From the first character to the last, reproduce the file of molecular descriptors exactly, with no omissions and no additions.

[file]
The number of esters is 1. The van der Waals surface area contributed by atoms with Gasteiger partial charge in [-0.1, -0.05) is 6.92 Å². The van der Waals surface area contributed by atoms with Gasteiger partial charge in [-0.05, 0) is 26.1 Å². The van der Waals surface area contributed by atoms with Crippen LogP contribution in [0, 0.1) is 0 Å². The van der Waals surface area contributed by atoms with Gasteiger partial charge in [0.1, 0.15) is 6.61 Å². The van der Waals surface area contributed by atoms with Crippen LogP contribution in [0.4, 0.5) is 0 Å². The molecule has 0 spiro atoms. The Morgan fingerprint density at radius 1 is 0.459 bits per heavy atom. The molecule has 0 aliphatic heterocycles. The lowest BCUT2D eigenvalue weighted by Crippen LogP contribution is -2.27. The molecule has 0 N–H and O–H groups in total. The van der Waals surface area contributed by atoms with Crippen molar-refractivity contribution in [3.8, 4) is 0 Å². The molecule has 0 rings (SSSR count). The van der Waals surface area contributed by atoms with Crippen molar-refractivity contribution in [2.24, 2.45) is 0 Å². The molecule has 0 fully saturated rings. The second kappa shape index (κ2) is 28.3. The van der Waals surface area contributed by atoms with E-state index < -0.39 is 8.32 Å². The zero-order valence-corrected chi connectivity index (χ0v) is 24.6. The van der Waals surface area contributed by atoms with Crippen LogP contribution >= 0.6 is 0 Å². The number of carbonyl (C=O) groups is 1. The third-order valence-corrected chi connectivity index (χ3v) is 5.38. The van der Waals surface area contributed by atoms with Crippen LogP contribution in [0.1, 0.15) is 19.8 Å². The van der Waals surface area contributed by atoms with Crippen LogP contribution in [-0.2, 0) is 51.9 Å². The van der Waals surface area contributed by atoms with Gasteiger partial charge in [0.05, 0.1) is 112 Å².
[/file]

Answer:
The number of esters is 1. The van der Waals surface area contributed by atoms with Gasteiger partial charge in [-0.1, -0.05) is 6.92 Å². The van der Waals surface area contributed by atoms with Gasteiger partial charge in [-0.05, 0) is 26.1 Å². The van der Waals surface area contributed by atoms with Crippen LogP contribution in [0, 0.1) is 0 Å². The van der Waals surface area contributed by atoms with Gasteiger partial charge in [0.1, 0.15) is 6.61 Å². The van der Waals surface area contributed by atoms with Crippen LogP contribution in [0.4, 0.5) is 0 Å². The molecule has 0 spiro atoms. The Morgan fingerprint density at radius 1 is 0.459 bits per heavy atom. The molecule has 0 aliphatic heterocycles. The lowest BCUT2D eigenvalue weighted by Crippen LogP contribution is -2.27. The molecule has 0 N–H and O–H groups in total. The van der Waals surface area contributed by atoms with Crippen molar-refractivity contribution in [3.8, 4) is 0 Å². The molecule has 0 rings (SSSR count). The van der Waals surface area contributed by atoms with Crippen molar-refractivity contribution in [2.24, 2.45) is 0 Å². The molecule has 0 fully saturated rings. The second kappa shape index (κ2) is 28.3. The van der Waals surface area contributed by atoms with E-state index < -0.39 is 8.32 Å². The zero-order valence-corrected chi connectivity index (χ0v) is 24.6. The van der Waals surface area contributed by atoms with Crippen LogP contribution >= 0.6 is 0 Å². The number of carbonyl (C=O) groups is 1. The third-order valence-corrected chi connectivity index (χ3v) is 5.38. The van der Waals surface area contributed by atoms with Crippen LogP contribution in [0.1, 0.15) is 19.8 Å². The van der Waals surface area contributed by atoms with Crippen LogP contribution in [-0.2, 0) is 51.9 Å². The van der Waals surface area contributed by atoms with Gasteiger partial charge in [0.05, 0.1) is 112 Å².